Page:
Jared Angle remembers the anticipation before his first ballet lesson.
Or, as much anticipation as a 5-year-old can possibly feel.
“We had to, on your stomach, try to touch your toes to your head, with your hands against the floor — and I was able to do that, at that young supple age. And I was very stoked with myself,” he said with a laugh. “That’s so funny, I haven’t thought about that in years and years.”
He had just finished rehearsal with the New York City Ballet, where he has held the title of principal dancer for the last 12 years — a senior position that has never been lost on him, not for a moment.
“Getting promoted to soloist was cool, like ‘Wow, this is going well.’ But principal was like, ‘Oh, crap. This is for real. You have to deliver,’” he said. “I felt it was more pressure, and I still sort of feel that way. There’s more of a responsibility at this level — not only on stage, but also in the studio and the class, as senior person. Yeah, you definitely feel the weight of it.”
There is a legacy of greats who came before him, in the company George Balanchine co-founded, and made famous with Jerome Robbins, the focus behind Angle’s upcoming behind-the-scenes program, “New York City Ballet On and Offstage,” a fusion of dance and discussion on Friday, August 24, at Guild Hall in East Hampton.
“It’s the Jerome Robbins centennial this year, so we just started a festival celebration of him and his work,” Angle said. “His ballets are some of my absolute favorites to do, so I’m excited to explore his work and explain it to an audience in a way they haven’t experienced before — to bring them inside the work in a fun way.”
Together with eight dancers, they will explore Robbins’s repertory, from Balanchine’s “The Prodigal Son” — giving a nod to his early dancing days — to his own “Fancy Free,” which he choreographed for American Ballet Theatre when he was a dancer there in 1944, before joining the New York City Ballet four years later.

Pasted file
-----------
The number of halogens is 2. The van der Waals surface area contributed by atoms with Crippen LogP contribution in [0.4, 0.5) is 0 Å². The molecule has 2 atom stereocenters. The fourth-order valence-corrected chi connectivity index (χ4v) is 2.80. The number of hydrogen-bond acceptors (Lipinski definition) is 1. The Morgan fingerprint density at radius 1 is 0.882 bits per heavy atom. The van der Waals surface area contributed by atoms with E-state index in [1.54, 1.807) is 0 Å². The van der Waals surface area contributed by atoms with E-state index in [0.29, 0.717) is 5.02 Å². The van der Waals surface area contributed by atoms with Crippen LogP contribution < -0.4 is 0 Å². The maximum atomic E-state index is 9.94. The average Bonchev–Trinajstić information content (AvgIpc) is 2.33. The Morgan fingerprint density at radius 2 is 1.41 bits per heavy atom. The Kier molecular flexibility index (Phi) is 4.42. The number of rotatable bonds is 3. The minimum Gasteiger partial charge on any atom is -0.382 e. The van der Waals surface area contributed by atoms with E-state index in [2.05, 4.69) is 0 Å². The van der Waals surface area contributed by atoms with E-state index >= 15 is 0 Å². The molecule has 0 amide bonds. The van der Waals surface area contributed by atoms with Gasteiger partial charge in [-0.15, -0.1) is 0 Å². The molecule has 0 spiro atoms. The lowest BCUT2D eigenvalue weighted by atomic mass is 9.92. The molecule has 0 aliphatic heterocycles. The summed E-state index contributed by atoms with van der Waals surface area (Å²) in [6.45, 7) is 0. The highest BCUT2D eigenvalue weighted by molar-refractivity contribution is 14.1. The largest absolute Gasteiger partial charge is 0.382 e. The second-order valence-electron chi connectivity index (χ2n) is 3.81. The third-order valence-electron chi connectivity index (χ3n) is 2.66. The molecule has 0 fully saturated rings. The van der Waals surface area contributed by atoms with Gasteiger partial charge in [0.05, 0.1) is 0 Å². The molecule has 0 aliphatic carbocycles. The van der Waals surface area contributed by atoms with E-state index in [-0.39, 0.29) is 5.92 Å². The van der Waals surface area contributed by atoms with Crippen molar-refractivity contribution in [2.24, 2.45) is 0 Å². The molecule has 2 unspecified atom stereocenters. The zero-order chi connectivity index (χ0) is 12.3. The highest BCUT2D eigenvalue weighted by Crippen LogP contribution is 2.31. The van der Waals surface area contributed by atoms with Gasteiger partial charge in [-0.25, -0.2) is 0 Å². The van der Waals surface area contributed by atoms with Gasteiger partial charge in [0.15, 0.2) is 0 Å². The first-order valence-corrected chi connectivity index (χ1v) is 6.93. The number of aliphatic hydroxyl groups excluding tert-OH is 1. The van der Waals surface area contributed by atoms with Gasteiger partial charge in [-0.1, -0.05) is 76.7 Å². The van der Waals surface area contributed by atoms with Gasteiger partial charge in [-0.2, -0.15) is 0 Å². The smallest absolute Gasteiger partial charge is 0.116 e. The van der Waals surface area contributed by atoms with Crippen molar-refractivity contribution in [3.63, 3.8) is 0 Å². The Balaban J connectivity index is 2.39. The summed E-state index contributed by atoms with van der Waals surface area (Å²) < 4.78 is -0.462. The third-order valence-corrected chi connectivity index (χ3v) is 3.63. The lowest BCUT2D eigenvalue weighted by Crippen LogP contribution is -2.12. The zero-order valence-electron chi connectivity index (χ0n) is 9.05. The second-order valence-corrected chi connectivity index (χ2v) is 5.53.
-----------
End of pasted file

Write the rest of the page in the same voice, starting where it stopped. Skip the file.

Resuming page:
“It’s the first ballet he ever choreographed,” Angle said. “It’s a perfect story ballet in 30 minutes, and it’s about three sailors on shore leave and the women they meet at a bar. He choreographed this, Leonard Bernstein did the music, and the ballet was such a success that they took that and made it into ‘On the Town,’ the Broadway musical.”
Arguably, “Dances at a Gathering” is Robbins’s most famous ballet work, which marked his return to New York City Ballet in 1969 after a long hiatus “directing every major show on Broadway you ever heard of,” Angle explained.
“It’s one of the most special things that I’ve ever danced. I love it,” he said. “It’s an hour-long ballet set to Chopin piano music, and it’s this perfect little world that he creates. It’s a really great example of him creating a community on stage, and there are elements of a nostalgic past — to a folk-y European history of his family — but at the same time, even now, it feels completely in the present. It’s just a beautiful work.”
When Angle speaks about dance, fervor radiates out of him as his tempo quickens. There is an undeniable passion there, a yearning to learn and discover — whether it’s technically, or about a certain ballet passage, or even about his body in ballet class every day, he said.
“I’m always having these moments where I’m like, ‘Ah, finally. I finally figured out how to do this. This is how I’m gonna do it forever,’ and next week, that doesn’t work anymore and you have to find a new way,” he said. “You’re always navigating your body, which changes anyway over time.”
With more than 80 featured roles in his biography — and at just age 37 — Angle catches himself thinking about his next step, on and off the stage. Typically, the professional career of a ballet dancer is not a long one, he said, and he needs to be realistic.
“I have a million ideas, and no idea,” he said. “That’s the question in this career. I love dance, and I love performing arts and music and the non-profit world, so I imagine I would want to stay somehow involved — whether in a studio or not in a studio. I’ve been in the company 20 years, which is insane to me, so maybe I could just retire on the East End. I don’t know if I have the money for that. That could be the best-case scenario, if the lottery numbers finally pan out.”
Nearly every voyage Angle makes to the East End involves a visit to the Oakland Cemetery. In a way, it is part of the principal dancer’s own history.
“George Balanchine had a house out there — many, many years ago — and is in fact buried in Sag Harbor,” he said. “I went to his grave the first time three years ago, and it was so special. So every time I go out there, I try and make a pilgrimage. It’s a very special, serene place.”
Principal Dancer Jared Angle will host “New York City Ballet On and Offstage” on Friday, August 24, at 8 p.m. at Guild Hall, located at 158 Main Street in East Hampton. Tickets range from $45 to $100, or $43 to $95 for members. For more information, please call (631) 324-0806 or visit guildhall.org.